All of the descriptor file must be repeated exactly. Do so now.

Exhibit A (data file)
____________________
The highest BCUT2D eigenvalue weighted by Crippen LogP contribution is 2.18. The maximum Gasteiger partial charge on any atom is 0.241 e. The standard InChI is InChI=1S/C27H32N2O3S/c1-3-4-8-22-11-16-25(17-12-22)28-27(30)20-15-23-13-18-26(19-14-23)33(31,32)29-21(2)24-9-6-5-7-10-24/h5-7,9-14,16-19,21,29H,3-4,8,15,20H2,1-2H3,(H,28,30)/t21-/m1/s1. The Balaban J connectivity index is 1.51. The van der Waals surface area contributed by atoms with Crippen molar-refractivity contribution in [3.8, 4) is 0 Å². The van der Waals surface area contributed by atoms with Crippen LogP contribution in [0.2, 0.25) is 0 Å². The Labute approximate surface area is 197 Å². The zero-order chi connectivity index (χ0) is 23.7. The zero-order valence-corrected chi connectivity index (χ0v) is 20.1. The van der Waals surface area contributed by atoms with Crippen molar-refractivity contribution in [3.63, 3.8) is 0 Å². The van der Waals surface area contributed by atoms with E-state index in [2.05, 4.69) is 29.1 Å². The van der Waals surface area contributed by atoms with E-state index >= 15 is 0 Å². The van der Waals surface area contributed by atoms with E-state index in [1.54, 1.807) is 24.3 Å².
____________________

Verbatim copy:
The highest BCUT2D eigenvalue weighted by Crippen LogP contribution is 2.18. The maximum Gasteiger partial charge on any atom is 0.241 e. The standard InChI is InChI=1S/C27H32N2O3S/c1-3-4-8-22-11-16-25(17-12-22)28-27(30)20-15-23-13-18-26(19-14-23)33(31,32)29-21(2)24-9-6-5-7-10-24/h5-7,9-14,16-19,21,29H,3-4,8,15,20H2,1-2H3,(H,28,30)/t21-/m1/s1. The Balaban J connectivity index is 1.51. The van der Waals surface area contributed by atoms with Crippen molar-refractivity contribution in [3.8, 4) is 0 Å². The van der Waals surface area contributed by atoms with Crippen LogP contribution in [0.2, 0.25) is 0 Å². The Labute approximate surface area is 197 Å². The zero-order chi connectivity index (χ0) is 23.7. The zero-order valence-corrected chi connectivity index (χ0v) is 20.1. The van der Waals surface area contributed by atoms with Crippen molar-refractivity contribution in [3.63, 3.8) is 0 Å². The van der Waals surface area contributed by atoms with E-state index in [2.05, 4.69) is 29.1 Å². The van der Waals surface area contributed by atoms with E-state index >= 15 is 0 Å². The van der Waals surface area contributed by atoms with E-state index in [1.54, 1.807) is 24.3 Å².